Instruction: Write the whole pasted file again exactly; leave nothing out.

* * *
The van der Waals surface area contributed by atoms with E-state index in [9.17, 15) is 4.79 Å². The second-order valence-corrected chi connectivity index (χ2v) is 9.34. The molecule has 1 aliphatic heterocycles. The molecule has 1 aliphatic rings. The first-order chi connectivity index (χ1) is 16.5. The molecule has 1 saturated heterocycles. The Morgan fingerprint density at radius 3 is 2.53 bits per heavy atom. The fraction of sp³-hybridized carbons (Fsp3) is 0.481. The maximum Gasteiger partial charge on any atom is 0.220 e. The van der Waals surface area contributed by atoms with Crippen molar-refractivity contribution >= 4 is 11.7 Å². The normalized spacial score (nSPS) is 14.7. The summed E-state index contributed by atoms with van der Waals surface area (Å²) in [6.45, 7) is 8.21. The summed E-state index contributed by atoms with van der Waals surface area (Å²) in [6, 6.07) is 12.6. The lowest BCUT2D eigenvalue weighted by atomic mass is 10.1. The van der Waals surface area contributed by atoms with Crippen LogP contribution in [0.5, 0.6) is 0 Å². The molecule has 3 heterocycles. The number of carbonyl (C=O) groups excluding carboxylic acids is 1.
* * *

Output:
The van der Waals surface area contributed by atoms with E-state index in [9.17, 15) is 4.79 Å². The second-order valence-corrected chi connectivity index (χ2v) is 9.34. The molecule has 1 aliphatic heterocycles. The molecule has 1 aliphatic rings. The first-order chi connectivity index (χ1) is 16.5. The molecule has 1 saturated heterocycles. The Morgan fingerprint density at radius 3 is 2.53 bits per heavy atom. The fraction of sp³-hybridized carbons (Fsp3) is 0.481. The maximum Gasteiger partial charge on any atom is 0.220 e. The van der Waals surface area contributed by atoms with Crippen molar-refractivity contribution >= 4 is 11.7 Å². The normalized spacial score (nSPS) is 14.7. The summed E-state index contributed by atoms with van der Waals surface area (Å²) in [6.45, 7) is 8.21. The summed E-state index contributed by atoms with van der Waals surface area (Å²) in [6, 6.07) is 12.6. The lowest BCUT2D eigenvalue weighted by atomic mass is 10.1. The van der Waals surface area contributed by atoms with Crippen LogP contribution in [0.5, 0.6) is 0 Å². The molecule has 3 heterocycles. The number of carbonyl (C=O) groups excluding carboxylic acids is 1.